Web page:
In the brave new world of BYOD, zombie phones are most likely lurking in your enterprise. As company-owned mobile phones are replaced by employee-owned devices, corporate billing from carriers sometimes lives on. Are these undead phones eating away at your tech budget?
“What do you think? Zombie kill of the week?” -Tallahassee in Zombieland
There’s a good chance a few zombie phones are feasting on your mobility budget, and you don’t even know it. They’re draining dollars and making you look foolish. It’s time for a zombie kill of the week.
At least that’s what Pankaj Gupta, CEO at Amtel, a mobile device management vendor, has found at companies with large mobile phone workforces. The term “zombie phone” was coined by Amtel to describe a mobile device that is presumed dead yet is still being billed by the carrier every month.
“When we were analyzing companies’ mobile networks, we were finding that they had a certain ratio of phones that they thought had been disconnected, but those lines were actually alive,” Gupta says.
Zombie Phones Are Everywhere
If you’re a company with 500 to 50,000 mobile lines, Amtel says, it’s almost a certainty that you’ve got zombie phones.
During an audit of mobile devices for a large multinational biotech company, Amtel discovered that 2 percent of mobile phones were zombie phones that were costing the company $70,000 annually. So it’s worth the effort to hunt down these zombie phones.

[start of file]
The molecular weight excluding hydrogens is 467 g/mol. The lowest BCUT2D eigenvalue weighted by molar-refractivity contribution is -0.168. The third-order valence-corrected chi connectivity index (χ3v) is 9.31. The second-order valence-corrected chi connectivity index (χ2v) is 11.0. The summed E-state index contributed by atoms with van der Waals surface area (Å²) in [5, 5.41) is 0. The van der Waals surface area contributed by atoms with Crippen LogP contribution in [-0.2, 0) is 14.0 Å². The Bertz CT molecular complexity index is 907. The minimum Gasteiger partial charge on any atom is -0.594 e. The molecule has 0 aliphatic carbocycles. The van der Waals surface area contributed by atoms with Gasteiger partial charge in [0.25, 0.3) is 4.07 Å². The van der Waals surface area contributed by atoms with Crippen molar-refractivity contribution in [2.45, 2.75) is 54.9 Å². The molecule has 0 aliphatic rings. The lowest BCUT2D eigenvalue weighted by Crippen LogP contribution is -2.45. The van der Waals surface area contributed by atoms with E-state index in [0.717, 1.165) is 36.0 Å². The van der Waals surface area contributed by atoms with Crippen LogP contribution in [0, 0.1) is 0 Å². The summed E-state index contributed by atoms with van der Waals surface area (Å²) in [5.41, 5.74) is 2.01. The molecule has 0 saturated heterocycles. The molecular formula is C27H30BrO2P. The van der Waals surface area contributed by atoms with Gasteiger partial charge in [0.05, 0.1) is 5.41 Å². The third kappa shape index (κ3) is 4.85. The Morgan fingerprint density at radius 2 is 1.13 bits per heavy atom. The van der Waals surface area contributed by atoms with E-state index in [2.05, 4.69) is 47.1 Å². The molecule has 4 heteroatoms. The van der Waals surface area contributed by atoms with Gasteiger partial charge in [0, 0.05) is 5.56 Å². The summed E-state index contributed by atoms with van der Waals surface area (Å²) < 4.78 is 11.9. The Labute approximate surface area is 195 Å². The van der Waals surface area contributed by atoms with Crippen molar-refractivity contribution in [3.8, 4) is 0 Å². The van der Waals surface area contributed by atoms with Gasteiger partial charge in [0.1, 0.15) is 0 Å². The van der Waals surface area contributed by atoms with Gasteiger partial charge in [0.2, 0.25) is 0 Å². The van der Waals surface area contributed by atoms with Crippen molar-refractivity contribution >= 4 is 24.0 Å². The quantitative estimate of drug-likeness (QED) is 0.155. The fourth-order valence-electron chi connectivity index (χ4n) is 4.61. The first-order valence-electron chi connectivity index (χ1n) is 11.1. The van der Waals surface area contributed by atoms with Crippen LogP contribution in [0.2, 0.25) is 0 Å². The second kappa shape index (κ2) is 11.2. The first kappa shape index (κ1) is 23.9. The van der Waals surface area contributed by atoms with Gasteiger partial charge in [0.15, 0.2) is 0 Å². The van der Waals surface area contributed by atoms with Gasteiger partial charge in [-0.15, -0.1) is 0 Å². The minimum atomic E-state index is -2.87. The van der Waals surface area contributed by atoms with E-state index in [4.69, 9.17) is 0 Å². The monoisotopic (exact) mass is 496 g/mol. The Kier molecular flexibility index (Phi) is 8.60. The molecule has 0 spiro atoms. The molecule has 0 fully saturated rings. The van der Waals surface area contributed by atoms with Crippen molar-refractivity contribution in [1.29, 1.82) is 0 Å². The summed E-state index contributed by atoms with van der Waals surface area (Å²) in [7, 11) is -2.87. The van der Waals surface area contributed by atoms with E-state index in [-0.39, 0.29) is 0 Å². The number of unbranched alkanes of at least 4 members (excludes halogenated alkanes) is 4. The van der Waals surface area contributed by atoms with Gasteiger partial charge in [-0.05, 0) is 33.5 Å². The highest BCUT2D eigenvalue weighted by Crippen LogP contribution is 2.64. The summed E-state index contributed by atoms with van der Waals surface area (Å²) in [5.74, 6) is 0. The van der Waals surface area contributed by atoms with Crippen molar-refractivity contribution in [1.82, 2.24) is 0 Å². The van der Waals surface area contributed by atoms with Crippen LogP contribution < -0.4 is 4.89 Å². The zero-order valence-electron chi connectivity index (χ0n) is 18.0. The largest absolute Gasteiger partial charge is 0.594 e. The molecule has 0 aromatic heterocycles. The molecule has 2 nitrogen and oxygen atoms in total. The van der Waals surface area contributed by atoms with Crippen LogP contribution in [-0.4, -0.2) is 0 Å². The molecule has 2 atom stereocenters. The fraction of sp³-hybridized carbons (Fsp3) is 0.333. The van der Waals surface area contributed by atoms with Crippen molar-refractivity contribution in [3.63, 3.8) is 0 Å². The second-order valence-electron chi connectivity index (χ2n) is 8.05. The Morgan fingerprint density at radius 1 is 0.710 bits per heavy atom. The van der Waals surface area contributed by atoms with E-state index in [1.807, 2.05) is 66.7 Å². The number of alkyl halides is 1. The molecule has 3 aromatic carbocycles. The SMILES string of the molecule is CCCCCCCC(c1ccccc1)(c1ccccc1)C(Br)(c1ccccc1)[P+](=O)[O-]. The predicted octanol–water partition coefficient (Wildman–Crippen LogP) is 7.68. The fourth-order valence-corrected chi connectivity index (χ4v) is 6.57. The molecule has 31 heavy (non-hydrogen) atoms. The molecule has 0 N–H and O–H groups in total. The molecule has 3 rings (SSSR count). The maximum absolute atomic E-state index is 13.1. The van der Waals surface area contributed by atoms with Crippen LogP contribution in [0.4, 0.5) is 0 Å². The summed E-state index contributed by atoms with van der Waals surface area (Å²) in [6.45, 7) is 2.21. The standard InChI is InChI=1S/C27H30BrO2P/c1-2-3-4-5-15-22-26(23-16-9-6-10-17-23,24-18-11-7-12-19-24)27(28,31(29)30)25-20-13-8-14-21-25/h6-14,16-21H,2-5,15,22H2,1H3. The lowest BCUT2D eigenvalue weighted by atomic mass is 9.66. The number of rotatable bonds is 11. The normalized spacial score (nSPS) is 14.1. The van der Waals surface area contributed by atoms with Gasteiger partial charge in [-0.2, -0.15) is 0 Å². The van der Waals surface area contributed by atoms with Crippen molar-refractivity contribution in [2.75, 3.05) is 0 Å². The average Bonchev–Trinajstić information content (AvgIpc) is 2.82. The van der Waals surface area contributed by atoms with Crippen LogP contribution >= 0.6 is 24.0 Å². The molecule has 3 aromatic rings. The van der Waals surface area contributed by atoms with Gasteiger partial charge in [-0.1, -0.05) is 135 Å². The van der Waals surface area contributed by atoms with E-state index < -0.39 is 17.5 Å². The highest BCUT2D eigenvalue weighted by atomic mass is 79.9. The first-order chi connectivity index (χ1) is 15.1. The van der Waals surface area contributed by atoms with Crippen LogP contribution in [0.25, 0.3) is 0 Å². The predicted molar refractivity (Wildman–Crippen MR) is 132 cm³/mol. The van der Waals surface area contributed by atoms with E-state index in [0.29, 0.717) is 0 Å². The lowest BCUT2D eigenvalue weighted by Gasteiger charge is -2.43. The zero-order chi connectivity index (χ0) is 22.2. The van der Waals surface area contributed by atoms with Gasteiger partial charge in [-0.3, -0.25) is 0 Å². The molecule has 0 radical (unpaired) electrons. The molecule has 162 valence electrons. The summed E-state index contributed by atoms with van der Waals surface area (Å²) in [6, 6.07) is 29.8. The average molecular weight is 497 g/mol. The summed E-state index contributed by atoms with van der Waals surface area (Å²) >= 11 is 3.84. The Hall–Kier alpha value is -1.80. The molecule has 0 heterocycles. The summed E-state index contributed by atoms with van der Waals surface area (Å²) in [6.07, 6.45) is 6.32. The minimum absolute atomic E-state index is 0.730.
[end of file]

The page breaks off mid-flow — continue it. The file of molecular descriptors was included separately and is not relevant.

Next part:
How do zombie phones infest a company? They slip through the cracks, thanks to the inefficiencies of the wireless carrier and lack of monitoring from the customer.
In the world of BYOD (or “bring your own device”), for instance, employees are often asked to take over liability and payment of a corporate-issued phone. This is a tedious process that requires a lot of back-and-forth phone calls with the carrier.
“We average about 20 to 25 minutes per user to convert from a corporate-liable to an individual-liable line—and we’re good at it,” Brandon Hampton, founding director of Mobi Wireless Management, told CIO.com last year.
Amtel found that the transfer of liability doesn’t happen with 10 percent of the phones, possibly due to clerical error or something more nefarious. “Carriers love [zombie phones] since it is a source of income for them,” Gupta says. “But for companies, it is a big wastage and drain on resources.”
Why You Need Zombie Hunters
While the employee now has the phone, the carrier continues to send the invoice to the company, and the company keeps paying the bill. Even worse, the company might give the employee a BYOD stipend that automatically appears in his paycheck, in order to avoid the hidden cost of processing expense reports. In this case, the company is paying double for the BYOD phone.
Another way zombies gain entrance into a company is the “buried alive” method, Amtel says. When an employee leaves the company or buys a BYOD phone and turns in the corporate-issued phone, the company alerts the carrier to terminate the corporate-issued phone. The terminated phone usually gets thrown into a drawer somewhere.
Again, 10 percent of the time the phone does not get terminated and continues to suck resources.
There’s no question BYOD is shaking up the relationship between company and carrier in an area of extreme inefficiency, namely billing. This is opening the door to zombie phones.
What companies really need are zombie hunters, in the form of mobile device management and monitoring software, to track down these zombie phones and shoot them dead.
Tom Kaneshige has been covering business and technology in Silicon Valley for two decades. As senior online writer at CIO.com, Tom covers Silicon Valley culture, BYOD and consumer tech in the enterprise.